Over the past handful of summers, German-born, New Mexico-nurtured flamenco-style guitarist Ottmar Liebert has included Tucson on his dead-of-summer tours.
He usually gets here in June or July, but this year his name blazes the Rialto Theatre marquee for an August date.
He comes here today after he and his Luna Negra band loaded their tour bus in Sante Fe and headed to Denver before circling back for a gig in Alto, New Mexico. We get him seven dates into his grueling West Coast summer tour, which covers 27 shows in 23 cities through Aug. 31.
“I really don’t understand why so many people prefer to fly on tour,” he said just hours before getting on the bus. “It takes longer. You spend so much time getting through all the checks and everything. After a show, I get on the bus and wake up the next morning somewhere else. It’s perfect.”
Liebert’s show this time around will focus on his two just-released albums: The all-acoustic “Bare Wood: 2002-2012” and the electrified “Three-Oh-Five,” an album with very bluesy tones, flamenco accents and pronounced nods to 1970s funk and soul.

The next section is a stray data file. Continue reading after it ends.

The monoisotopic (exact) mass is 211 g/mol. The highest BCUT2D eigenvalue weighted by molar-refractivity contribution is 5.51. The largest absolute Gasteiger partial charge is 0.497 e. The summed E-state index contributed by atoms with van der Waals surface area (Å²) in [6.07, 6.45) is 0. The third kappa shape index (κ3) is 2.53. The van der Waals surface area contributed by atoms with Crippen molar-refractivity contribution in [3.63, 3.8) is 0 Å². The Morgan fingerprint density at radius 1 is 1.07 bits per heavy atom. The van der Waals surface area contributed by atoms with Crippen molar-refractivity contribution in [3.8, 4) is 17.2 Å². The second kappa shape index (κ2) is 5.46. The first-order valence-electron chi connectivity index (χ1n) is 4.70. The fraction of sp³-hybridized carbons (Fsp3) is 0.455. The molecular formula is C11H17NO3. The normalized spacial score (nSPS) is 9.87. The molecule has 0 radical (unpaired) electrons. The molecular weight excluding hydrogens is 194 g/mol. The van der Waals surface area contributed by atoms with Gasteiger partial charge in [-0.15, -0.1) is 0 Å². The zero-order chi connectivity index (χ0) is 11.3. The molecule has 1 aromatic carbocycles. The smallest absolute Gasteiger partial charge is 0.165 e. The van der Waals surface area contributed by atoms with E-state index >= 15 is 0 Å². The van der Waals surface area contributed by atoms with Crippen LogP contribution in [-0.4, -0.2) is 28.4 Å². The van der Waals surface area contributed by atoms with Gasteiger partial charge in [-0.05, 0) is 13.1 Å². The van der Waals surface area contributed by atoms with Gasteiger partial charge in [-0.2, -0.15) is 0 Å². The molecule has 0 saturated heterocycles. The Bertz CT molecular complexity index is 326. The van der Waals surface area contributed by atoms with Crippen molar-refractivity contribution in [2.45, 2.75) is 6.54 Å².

“That was one of the really influential times for me. The first concert I ever went to was in 1975, and it was Earth, Wind and Fire opening for Santana,” Liebert recalled.
“Can you imagine Earth, Wind and Fire let loose on a largely unsuspecting audience? I’ve never seen an opening act do two encores; it just doesn’t happen. But they did.”
“Bare Wood” gave Liebert a chance to erase the electric elements of songs he had written and recorded between 2002 and 2012 and recast them in their acoustic purity.
“It’s basically only three instruments. My flamenco guitar, which was made in 2002; Jon’s Gagan’s German upright bass, that was probably made in 1902. … And then a cajón.”
At his concert, we all hear “these two slightly different sounds and … it’s nice to hear both,” Liebert said, referring to the new albums. “You get this really organic, more traditional sound in the first half, and the second half we will do all sorts of other things.”
He also will perform material from his considerable catalog, which spans 25 years and at least 25 albums.